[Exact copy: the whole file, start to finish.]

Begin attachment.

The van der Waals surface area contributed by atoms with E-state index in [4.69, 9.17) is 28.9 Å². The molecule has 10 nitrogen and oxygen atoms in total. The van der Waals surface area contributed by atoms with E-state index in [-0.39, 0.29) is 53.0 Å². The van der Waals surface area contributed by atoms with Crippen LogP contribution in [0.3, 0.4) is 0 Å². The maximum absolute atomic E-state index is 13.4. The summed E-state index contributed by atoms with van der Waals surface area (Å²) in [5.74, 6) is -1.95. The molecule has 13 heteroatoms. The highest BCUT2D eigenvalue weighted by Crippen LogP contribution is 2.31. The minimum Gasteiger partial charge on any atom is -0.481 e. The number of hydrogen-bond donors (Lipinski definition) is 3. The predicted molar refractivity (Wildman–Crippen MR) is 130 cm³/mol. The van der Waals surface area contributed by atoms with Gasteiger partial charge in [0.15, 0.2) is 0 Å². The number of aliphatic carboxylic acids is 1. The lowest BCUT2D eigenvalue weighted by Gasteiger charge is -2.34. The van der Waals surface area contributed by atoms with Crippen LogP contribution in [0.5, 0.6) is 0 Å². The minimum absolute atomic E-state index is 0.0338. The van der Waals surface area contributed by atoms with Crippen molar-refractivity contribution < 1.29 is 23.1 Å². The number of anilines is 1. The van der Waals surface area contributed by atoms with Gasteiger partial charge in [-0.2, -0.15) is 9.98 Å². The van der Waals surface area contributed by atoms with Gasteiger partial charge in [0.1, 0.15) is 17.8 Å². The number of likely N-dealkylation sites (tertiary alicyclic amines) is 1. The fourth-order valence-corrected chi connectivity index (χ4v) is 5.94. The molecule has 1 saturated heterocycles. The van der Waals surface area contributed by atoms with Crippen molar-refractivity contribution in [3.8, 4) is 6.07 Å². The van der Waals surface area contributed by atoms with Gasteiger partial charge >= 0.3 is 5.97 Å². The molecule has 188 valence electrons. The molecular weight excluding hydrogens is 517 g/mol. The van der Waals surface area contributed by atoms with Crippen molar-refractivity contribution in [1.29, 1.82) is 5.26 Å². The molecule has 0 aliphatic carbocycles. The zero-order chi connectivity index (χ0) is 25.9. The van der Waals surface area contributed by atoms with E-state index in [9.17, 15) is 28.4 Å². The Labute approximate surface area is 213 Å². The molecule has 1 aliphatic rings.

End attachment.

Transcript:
The van der Waals surface area contributed by atoms with E-state index in [4.69, 9.17) is 28.9 Å². The molecule has 10 nitrogen and oxygen atoms in total. The van der Waals surface area contributed by atoms with E-state index in [-0.39, 0.29) is 53.0 Å². The van der Waals surface area contributed by atoms with Crippen LogP contribution in [0.3, 0.4) is 0 Å². The maximum absolute atomic E-state index is 13.4. The summed E-state index contributed by atoms with van der Waals surface area (Å²) in [5.74, 6) is -1.95. The molecule has 13 heteroatoms. The highest BCUT2D eigenvalue weighted by Crippen LogP contribution is 2.31. The minimum Gasteiger partial charge on any atom is -0.481 e. The number of hydrogen-bond donors (Lipinski definition) is 3. The predicted molar refractivity (Wildman–Crippen MR) is 130 cm³/mol. The van der Waals surface area contributed by atoms with Gasteiger partial charge in [0.15, 0.2) is 0 Å². The number of aliphatic carboxylic acids is 1. The lowest BCUT2D eigenvalue weighted by Gasteiger charge is -2.34. The van der Waals surface area contributed by atoms with Crippen LogP contribution in [0.5, 0.6) is 0 Å². The minimum absolute atomic E-state index is 0.0338. The van der Waals surface area contributed by atoms with Crippen molar-refractivity contribution < 1.29 is 23.1 Å². The number of anilines is 1. The van der Waals surface area contributed by atoms with Gasteiger partial charge in [-0.2, -0.15) is 9.98 Å². The van der Waals surface area contributed by atoms with Gasteiger partial charge in [0.1, 0.15) is 17.8 Å². The number of likely N-dealkylation sites (tertiary alicyclic amines) is 1. The fourth-order valence-corrected chi connectivity index (χ4v) is 5.94. The molecule has 1 saturated heterocycles. The van der Waals surface area contributed by atoms with Crippen molar-refractivity contribution in [3.8, 4) is 6.07 Å². The van der Waals surface area contributed by atoms with Gasteiger partial charge >= 0.3 is 5.97 Å². The molecule has 188 valence electrons. The molecular weight excluding hydrogens is 517 g/mol. The van der Waals surface area contributed by atoms with Crippen molar-refractivity contribution in [1.29, 1.82) is 5.26 Å². The molecule has 0 aliphatic carbocycles. The zero-order chi connectivity index (χ0) is 25.9. The van der Waals surface area contributed by atoms with E-state index in [9.17, 15) is 28.4 Å². The Labute approximate surface area is 213 Å². The molecule has 1 aliphatic rings.